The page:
Bordentown soccer player Lexi Mazzella had a breakout season as a freshman last year, scoring 18 goals. (Photo by Rich Fisher.)

The Bordentown Township High School girls’ soccer team is so deep, coach Dominic Castaldo claims, “This year it’s gonna be a battle. I could start any one of 20 people.”

It’s a pretty good bet that one of those 20 will be sophomore Lexi Mazzella, who burst on the scene dynamically last fall. The forward-midfielder led the Scotties in both goals (18) and assists (5) despite playing defender for most of her career.

“I used to play in the back in travel and I was really dominant back there,” she said. “But my coach thought I could do more up top. I was like, 14 when they moved me up.”

Which means Mazzella has only been playing up front for less than two years, but she certainly looks like a veteran.

“She has that knack,” Castaldo said. “A forward just has that knack. That’s her. She knows what positions to get into, she knows how to get herself open with the ball and without the ball. She’s not afraid to take a shot. She’ll take a shot no matter what. Her shot is hard but it’s also well placed.”

With Mazzella’s impressive start in high school, there is the temptation to compare her to Alexis McTamney, the program’s all-time leading scorer who went on to play for Monmouth University. But Castaldo feels there is a difference between the two, since McTamney was a born striker.

“Lexi doesn’t have that forward mentality that Alexis McTamney had,” the coach said. “There you had a pure forward, here you have a player who’s a midfield-forward who likes to score, who enjoys scoring but hasn’t polished it to that level. But at this level right now she’ll score a lot of goals, get a lot of assists and be involved in a lot of things.”

Which is the biggest difference between the two. McTamney was the more explosive scorer, but Mazzella brings other attributes to the table.

“Lex McTamney could score at will if she wanted to,” Castaldo said. “Lexi maybe can’t score at will but she’ll put people in position or put herself in a position to gain an opportunity. You’re dealing with a pure forward versus a player who’s more rounded throughout the field.”

Although she never saw McTamney play, Mazzella noted, “I did see a video of her playing. I was like ‘Wow, that’s crazy.’”

Lexi began playing soccer at age 6 in the Bordentown rec league. She moved on to travel and helped the Bordentown Jaguars win the State Cup and reach the regional finals two years ago.

Once Mazzella was moved to forward, she began to rely on tips from her dad Sal, a former Hamilton West standout who played for a national champion at Mercer County Community College.

“My dad really pushed me to get where I am,” she said. “He pushed me to score goals after I moved up front.”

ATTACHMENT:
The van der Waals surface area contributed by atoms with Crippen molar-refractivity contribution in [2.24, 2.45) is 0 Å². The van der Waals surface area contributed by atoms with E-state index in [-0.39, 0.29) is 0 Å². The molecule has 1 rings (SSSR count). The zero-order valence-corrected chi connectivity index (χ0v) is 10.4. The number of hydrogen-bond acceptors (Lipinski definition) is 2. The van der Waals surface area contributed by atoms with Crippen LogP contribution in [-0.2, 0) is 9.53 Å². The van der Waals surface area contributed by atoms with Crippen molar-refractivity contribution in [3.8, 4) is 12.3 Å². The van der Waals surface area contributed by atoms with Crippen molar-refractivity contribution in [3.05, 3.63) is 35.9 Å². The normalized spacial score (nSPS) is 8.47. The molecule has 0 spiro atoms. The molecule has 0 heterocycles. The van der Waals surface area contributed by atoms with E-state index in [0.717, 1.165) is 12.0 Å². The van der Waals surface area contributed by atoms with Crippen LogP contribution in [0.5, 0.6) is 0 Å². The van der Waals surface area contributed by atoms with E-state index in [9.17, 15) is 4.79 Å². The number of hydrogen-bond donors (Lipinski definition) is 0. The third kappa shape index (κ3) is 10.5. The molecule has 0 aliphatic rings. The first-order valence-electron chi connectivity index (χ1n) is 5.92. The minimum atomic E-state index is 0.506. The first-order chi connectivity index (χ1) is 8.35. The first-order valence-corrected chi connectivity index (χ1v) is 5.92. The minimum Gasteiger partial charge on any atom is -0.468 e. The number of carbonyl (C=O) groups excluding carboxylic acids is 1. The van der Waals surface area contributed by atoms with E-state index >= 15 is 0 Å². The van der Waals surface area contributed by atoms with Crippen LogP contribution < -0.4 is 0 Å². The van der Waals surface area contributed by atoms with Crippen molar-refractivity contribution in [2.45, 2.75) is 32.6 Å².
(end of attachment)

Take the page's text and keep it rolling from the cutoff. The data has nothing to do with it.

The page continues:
Mazzella never expected to score the way she did as a freshman.

“Not really,” she said. “I expected just to be in there and work as a team. I started scoring goals and wanted to score more. It was really just everyone pushing each other and it pushed me to keep going and not stop.”

Playing with predominantly sophomores and freshman, Bordentown struggled to a 6-13 record and Mazzella’s scoring played a part in the victories as she had goals in four of the six wins. Her scores came in bunches as she had four hat tricks and two other games with two goals, but she was hardly being selfish.

“She’s quick, her movements were good for that freshman coming in,” Castaldo said. “We’re looking for a lot more movement and more distribution this year. She’s probably one of the more unselfish players. She can score goals but it seems like at times she likes playing balls to set people up. She’ll give you that mix.”

It is something she does by design.

“I’m just looking to win and get the goals in,” Mazzella said. “But everyone wants to score so you try to distribute to everyone.”

Castaldo plans on playing his scorer a little further away from the goal, somewhere in between forward and midfield. His reasoning is that when Mazzella is facing the goal, it makes her that much more dangerous; and it gives her an opportunity to defend as well.

“She likes to come back and play defense, which you don’t see a lot,” Castaldo said. “She’s just a really good kid. The biggest thing is she gets very frustrated. She likes to win, sometimes the frustration gets in her and she tries to do a little too much and we gotta bring it down a bit. But I feel that her strength will be facing the goal. She’ll make people think.”

Mazzella hopes her frustration won’t be as frequent this year, as Bordentown is hoping the fruits of its youth movement over the past two years will start to emerge. The sophomores and juniors have experience and for the second straight year a talented freshman class is coming in.

Other key returnees include juniors Haley Russell and Gillian Baker and Katie Sprague, sophomore goalie Rayna Hamden and sophomore defender Georgia Boberg.

“I think we’ll do really well this year,” Mazzella said. “There’s a lot to like. We’re really close and we push each other to our fullest. A lot of the girls on this team are on my travel team, and we connect really well.”

Which can only help Mazzella, who will probably be marked a little tighter than she was last year.

“That whole freshman class was a talented bunch, but she just took everybody by storm,” Castaldo said. “This year it will be a little interesting because people are gonna look for her. But I think she’s got that mindset and she’s been working hard so far.”

Asked how she will counter the extra attention, Mazzella keeps it simple.

“I just let them do whatever they want (defensively), and from there I’m gonna shoot,” she said. “I just try to get in front of them and shoot. And I just block them from getting the ball. I pay attention in practice to the way defenders are defending and just figure out ways to go.”

The Scotties hope she continues to pick the right ways this season.